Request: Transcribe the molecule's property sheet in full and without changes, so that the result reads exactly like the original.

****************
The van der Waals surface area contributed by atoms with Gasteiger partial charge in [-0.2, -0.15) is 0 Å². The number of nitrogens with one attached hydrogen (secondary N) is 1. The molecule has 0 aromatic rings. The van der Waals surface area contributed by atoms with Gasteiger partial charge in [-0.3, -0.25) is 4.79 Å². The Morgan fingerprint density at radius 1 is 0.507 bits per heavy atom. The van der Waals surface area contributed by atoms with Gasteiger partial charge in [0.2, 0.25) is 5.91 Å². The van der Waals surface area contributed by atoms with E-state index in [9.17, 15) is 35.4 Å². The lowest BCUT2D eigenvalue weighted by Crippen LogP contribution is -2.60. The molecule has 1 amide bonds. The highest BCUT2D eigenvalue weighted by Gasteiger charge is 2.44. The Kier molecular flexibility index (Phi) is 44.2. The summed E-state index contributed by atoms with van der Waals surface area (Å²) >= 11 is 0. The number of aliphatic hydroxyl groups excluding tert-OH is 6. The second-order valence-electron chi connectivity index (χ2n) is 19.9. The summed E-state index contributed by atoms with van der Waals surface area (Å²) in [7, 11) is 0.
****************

The van der Waals surface area contributed by atoms with Gasteiger partial charge in [-0.2, -0.15) is 0 Å². The number of nitrogens with one attached hydrogen (secondary N) is 1. The molecule has 0 aromatic rings. The van der Waals surface area contributed by atoms with Gasteiger partial charge in [-0.3, -0.25) is 4.79 Å². The Morgan fingerprint density at radius 1 is 0.507 bits per heavy atom. The van der Waals surface area contributed by atoms with Gasteiger partial charge in [0.2, 0.25) is 5.91 Å². The van der Waals surface area contributed by atoms with E-state index in [9.17, 15) is 35.4 Å². The lowest BCUT2D eigenvalue weighted by Crippen LogP contribution is -2.60. The molecule has 1 amide bonds. The highest BCUT2D eigenvalue weighted by Gasteiger charge is 2.44. The Kier molecular flexibility index (Phi) is 44.2. The summed E-state index contributed by atoms with van der Waals surface area (Å²) >= 11 is 0. The number of aliphatic hydroxyl groups excluding tert-OH is 6. The second-order valence-electron chi connectivity index (χ2n) is 19.9. The summed E-state index contributed by atoms with van der Waals surface area (Å²) in [7, 11) is 0.